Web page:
It’s really easy to find stories about the hard knock life of professional women. There’s not enough equality in the workplace, not enough good childcare, not enough balance at home, not enough hours in the day. . . It’s the (true) stuff of many, many magazine articles.
But, this Bloomberg BusinessWeek story Behind Every Great Woman, I’m happy to say, is not one of those stories. Instead, Bloomberg Businessweek profiles a few women who’ve made it to the top of the corporate ladder without having to sacrifice their marriages, children, or sanity.
They did need help though, and they got it from their husbands. These men chose to scale back on their careers, or give them up completely, to be supportive corporate spouses, household managers, and primary caregivers to their children.
The stay-at-home husband (or partner) is far from a new phenomenon. Who among us doesn’t know a stay-at-home dad? Okay, maybe two.
But the point of the Businessweek article is: that number is about to rise as women continue their ascent in the workplace. (Unfortunately, men have lost more jobs in this poor economy than women and that’s contributing to the shift as well.)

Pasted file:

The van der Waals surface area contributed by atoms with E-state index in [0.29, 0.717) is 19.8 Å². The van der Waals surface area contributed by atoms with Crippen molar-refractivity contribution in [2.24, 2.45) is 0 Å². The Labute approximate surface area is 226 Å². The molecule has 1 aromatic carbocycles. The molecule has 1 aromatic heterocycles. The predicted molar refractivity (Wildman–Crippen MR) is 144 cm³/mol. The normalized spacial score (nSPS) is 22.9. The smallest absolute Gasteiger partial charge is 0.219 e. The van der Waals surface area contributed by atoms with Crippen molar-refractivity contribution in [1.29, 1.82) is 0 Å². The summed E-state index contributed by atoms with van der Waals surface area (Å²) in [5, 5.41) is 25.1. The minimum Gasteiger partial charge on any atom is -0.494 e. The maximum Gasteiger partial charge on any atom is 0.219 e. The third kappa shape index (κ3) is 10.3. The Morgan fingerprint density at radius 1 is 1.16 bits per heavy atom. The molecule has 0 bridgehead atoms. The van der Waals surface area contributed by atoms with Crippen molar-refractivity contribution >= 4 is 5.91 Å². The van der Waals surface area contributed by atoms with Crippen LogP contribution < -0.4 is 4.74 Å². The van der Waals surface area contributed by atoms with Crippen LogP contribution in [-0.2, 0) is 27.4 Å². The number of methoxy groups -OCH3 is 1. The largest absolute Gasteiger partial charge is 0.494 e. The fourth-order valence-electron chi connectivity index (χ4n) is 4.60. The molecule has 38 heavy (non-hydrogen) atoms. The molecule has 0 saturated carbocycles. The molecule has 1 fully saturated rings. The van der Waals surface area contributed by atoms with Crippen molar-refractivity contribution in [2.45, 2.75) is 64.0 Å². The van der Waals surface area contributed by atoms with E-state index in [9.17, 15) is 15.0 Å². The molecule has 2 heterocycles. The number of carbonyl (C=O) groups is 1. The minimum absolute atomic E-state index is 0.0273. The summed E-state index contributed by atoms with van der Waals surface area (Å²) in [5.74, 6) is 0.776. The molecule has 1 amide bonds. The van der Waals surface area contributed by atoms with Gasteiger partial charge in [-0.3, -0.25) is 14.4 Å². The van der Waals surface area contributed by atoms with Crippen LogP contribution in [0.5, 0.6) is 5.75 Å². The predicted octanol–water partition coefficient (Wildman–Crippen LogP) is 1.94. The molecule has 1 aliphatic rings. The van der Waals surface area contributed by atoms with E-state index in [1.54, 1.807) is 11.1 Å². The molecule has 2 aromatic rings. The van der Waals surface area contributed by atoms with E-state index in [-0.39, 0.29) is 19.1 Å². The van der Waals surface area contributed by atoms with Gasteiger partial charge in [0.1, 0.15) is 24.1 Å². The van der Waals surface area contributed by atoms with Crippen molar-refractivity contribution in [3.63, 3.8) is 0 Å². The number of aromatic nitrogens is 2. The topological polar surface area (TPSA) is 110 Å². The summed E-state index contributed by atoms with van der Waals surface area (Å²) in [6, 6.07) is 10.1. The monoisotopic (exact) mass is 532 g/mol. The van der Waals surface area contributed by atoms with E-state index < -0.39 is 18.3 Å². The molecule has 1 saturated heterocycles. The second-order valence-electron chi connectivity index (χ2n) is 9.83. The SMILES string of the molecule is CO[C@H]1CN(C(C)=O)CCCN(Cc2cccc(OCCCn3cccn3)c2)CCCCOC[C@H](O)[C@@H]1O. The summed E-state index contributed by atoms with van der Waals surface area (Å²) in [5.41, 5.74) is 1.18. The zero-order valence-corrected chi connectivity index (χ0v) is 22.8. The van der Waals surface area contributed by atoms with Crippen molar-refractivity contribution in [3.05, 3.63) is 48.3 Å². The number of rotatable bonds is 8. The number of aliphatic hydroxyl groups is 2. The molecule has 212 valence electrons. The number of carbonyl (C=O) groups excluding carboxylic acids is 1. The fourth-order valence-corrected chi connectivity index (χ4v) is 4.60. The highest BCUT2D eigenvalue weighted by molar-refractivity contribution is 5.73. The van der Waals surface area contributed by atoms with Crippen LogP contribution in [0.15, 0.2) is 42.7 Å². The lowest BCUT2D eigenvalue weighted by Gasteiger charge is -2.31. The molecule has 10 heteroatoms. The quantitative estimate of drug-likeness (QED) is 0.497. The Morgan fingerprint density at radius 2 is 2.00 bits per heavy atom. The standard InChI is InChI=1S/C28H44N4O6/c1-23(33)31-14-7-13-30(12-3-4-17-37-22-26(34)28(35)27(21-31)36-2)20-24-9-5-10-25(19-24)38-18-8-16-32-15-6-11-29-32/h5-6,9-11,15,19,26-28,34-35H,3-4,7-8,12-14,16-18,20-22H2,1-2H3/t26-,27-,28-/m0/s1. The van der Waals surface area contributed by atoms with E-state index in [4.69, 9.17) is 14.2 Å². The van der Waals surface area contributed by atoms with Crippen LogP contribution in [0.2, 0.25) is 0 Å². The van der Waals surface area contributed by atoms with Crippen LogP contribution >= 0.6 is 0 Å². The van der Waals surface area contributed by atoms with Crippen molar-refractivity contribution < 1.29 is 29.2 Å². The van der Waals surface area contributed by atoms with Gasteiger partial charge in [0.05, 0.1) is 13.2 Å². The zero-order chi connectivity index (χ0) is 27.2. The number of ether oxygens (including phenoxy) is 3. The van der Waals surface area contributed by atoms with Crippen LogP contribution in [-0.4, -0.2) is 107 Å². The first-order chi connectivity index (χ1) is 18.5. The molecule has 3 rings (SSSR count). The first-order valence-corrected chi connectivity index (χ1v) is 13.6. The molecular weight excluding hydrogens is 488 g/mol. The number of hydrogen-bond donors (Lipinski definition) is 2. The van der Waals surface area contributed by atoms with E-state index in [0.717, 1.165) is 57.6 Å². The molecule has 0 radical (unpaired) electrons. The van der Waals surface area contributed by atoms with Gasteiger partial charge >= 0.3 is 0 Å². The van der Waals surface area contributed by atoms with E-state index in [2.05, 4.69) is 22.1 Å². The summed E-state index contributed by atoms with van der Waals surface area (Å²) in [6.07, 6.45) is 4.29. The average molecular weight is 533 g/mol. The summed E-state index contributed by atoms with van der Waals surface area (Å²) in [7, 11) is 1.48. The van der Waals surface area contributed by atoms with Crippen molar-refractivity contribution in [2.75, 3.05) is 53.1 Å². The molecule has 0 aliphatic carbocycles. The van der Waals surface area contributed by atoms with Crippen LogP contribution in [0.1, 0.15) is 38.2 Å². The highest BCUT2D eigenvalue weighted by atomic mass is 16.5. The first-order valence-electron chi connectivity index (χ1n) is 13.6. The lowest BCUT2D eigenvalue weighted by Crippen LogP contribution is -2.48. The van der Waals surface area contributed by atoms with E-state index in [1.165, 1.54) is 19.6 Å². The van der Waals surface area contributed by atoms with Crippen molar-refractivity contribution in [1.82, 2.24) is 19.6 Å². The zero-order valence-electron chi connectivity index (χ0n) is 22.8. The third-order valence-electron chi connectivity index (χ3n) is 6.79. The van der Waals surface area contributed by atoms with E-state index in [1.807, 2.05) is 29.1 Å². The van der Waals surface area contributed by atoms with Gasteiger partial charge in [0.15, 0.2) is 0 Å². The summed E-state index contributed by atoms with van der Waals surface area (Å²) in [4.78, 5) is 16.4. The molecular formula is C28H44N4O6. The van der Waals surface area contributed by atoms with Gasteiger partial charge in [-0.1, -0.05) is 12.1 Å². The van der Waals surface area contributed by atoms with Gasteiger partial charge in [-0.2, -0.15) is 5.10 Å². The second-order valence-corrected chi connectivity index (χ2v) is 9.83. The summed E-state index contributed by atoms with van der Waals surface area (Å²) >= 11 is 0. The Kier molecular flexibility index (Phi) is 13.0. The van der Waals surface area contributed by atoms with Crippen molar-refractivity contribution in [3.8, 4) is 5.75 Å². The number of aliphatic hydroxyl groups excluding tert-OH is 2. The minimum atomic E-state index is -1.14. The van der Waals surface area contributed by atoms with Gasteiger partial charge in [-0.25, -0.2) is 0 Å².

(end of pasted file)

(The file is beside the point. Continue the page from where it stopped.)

So, what does this mean to us marketing to women experts? Our business model is shaped by the fact that women—whether they work outside the home or not—are their household’s primary decision makers, money managers, schedulers, social directors and myriad other roles responsible for 83% of all consumer purchases.
If more men start staying home while their partners work full time, this fact might change. (I sure hope it will!) And that means the way we do business at Brogan will have to change, too, just as it did when the internet took over the planet, and as it is again in the era of the smart phone and tablet.
Even though that will send me and my colleagues back to the books, you won’t hear anybody cheering more loudly than me.
Now I’m just wondering how long it’s going to take before the stay-at-home husbands graduate from being newsworthy tokens to being a force to be reckoned with (and marketed to).
What do you think? Are you seeing this shift in your community?
Meanwhile, download our free whitepaper: Marketing to Women.
1 thought on “Is 2012 the year of the stay at home husband?”
I’m very proud of my stay at
I’m very proud of my stay at home husband, and it definitely allows me to feel like I “have it all” moreso than my friends and co-workers with two working spouses.
So far, I don’t think this arrangement has affected our purchasing decisions, although my son’s favorite restaurant is a local sports bar, not McDonald’s like some of his 4-year-old counterparts. 🙂